While receiving training with the Medina Police Academy, she met her husband, Jim, who was a sheriff’s deputy at the time. The two married in 1989 and had their first daughter, Jamie, in 1990 and their second, Jordyn in 1992. Leaver then quit her jobs to raise her family.
In 1997, she returned to the work force, serving as a social worker for Medina County Job and Family Services.
“Working at a sheriff’s department and working in a children’s services division, every position I have ever worked, nobody has been happy to see me coming. If I’m answering the phone, if I’m coming to your home, it’s going to be an adversarial relationship,” said Leaver, who explained that gave her the experience in mediating and working in stressful situations.
Leaver spent one year serving as Ward 1 representative on Medina City Council in 1996, until she moved into the city’s Ward 2 late in the year. In 2001, she ran for mayor and won.
Leaver said the city was in an unstable financial situation when she first entered office. She immediately went to residents to explain the dire situation and ask for money. She said she told residents the city would have to forego many of the basic services it provides if the municipality did not receive more money.
An income tax increase on the ballot in November 2002, however, failed.
“I don’t think I made that clear enough how serious our finances were,” Leaver said.
The next year, she said, was the longest year of her life.
“We suffered through an entire year of basically minimal services in every department,” she said.
She explained this was how she received her crash course in budgeting, having never worked in economics previously. The annual budget became one of Leaver’s most intricate, yet most enjoyable tasks.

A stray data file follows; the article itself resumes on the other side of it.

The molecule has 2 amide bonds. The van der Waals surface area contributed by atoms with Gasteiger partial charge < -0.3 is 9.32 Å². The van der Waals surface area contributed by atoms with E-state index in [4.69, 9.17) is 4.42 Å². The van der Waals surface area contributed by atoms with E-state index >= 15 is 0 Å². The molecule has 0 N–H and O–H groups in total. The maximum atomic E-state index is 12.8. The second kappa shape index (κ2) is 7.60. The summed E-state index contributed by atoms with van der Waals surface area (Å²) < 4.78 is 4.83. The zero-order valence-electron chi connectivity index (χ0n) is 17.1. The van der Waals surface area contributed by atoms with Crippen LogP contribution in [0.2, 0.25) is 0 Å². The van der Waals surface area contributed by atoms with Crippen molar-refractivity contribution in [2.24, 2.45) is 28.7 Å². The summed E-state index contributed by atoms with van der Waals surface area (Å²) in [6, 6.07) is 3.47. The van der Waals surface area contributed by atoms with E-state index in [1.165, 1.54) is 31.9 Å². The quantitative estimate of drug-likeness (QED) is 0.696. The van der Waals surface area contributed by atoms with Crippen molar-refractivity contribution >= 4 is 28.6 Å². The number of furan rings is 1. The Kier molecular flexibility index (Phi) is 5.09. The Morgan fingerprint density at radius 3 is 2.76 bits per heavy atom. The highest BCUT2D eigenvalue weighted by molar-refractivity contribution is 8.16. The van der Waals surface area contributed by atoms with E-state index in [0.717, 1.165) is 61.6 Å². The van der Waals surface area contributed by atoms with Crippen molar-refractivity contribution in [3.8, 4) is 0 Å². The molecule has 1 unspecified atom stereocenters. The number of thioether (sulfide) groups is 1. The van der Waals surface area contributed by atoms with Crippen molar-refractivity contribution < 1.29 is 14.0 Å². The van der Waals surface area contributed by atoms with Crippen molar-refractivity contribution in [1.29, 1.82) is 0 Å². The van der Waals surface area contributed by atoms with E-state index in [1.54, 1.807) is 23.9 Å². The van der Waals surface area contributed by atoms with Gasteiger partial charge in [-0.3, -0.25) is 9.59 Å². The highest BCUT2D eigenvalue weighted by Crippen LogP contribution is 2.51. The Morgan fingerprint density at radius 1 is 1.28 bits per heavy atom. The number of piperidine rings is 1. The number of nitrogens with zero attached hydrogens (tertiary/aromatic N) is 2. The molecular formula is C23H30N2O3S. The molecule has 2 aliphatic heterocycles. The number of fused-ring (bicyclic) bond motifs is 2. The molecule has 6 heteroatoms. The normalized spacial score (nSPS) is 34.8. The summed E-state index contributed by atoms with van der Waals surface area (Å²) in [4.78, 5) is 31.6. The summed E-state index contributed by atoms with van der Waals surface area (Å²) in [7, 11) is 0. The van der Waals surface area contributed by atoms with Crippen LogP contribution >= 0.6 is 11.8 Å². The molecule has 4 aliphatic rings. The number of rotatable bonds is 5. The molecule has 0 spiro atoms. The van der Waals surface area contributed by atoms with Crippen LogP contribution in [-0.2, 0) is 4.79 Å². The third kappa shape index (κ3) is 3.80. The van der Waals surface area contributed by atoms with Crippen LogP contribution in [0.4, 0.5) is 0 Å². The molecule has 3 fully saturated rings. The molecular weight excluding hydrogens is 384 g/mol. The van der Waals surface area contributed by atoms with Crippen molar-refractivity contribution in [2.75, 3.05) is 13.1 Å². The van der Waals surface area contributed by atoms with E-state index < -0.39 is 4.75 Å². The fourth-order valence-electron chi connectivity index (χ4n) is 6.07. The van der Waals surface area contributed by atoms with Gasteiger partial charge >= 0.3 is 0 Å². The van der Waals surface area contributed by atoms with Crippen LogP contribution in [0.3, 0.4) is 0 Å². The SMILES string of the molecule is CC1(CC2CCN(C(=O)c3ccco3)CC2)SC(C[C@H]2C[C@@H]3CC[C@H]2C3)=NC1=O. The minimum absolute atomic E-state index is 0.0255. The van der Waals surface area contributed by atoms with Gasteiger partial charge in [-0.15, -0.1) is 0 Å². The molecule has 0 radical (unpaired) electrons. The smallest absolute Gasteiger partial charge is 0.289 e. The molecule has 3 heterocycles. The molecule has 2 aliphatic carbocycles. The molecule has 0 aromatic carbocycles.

“You just learn. Sink or swim,” she said. “Ironically, I can’t swim,” she said with a laugh.
But Leaver guided the city’s ship through the rough waters her first year and returned to the ballot in November 2003 with an income tax increase, which passed.
She said every year since then the budget has become more solid. Leaver said this accomplishment is the one of which she is most proud.
In March of this year, Leaver announced she would not seek re-election in 2009.
“I would like to leave office and the one thing that people remember me as is one of the hardest-working people they ever met and that I left the city in sound financial condition.” Leaver said, nodding her head. “That will be a very successful eight years in office by my definition.”
Leaver said she doesn’t know where her professional career will find her in 2009, but she said she knows exactly what her personal life holds for her after she leaves office.
“What will I do on Saturdays and Sundays? I will be at home with my husband and children. That’s something I’m sure of,” she said.
Her children — Jamie, 17, and Jordyn, 16 — will be leaving home for college in the next few years. Both now attend Walsh Jesuit High School. Leaver said she and her husband want to fully enjoy the last years they have with their daughters before they step into adulthood.
“I am incredibly close with my girls,” she said, resting her head on her open palm. “I’m not going to do very well as an empty-nester.”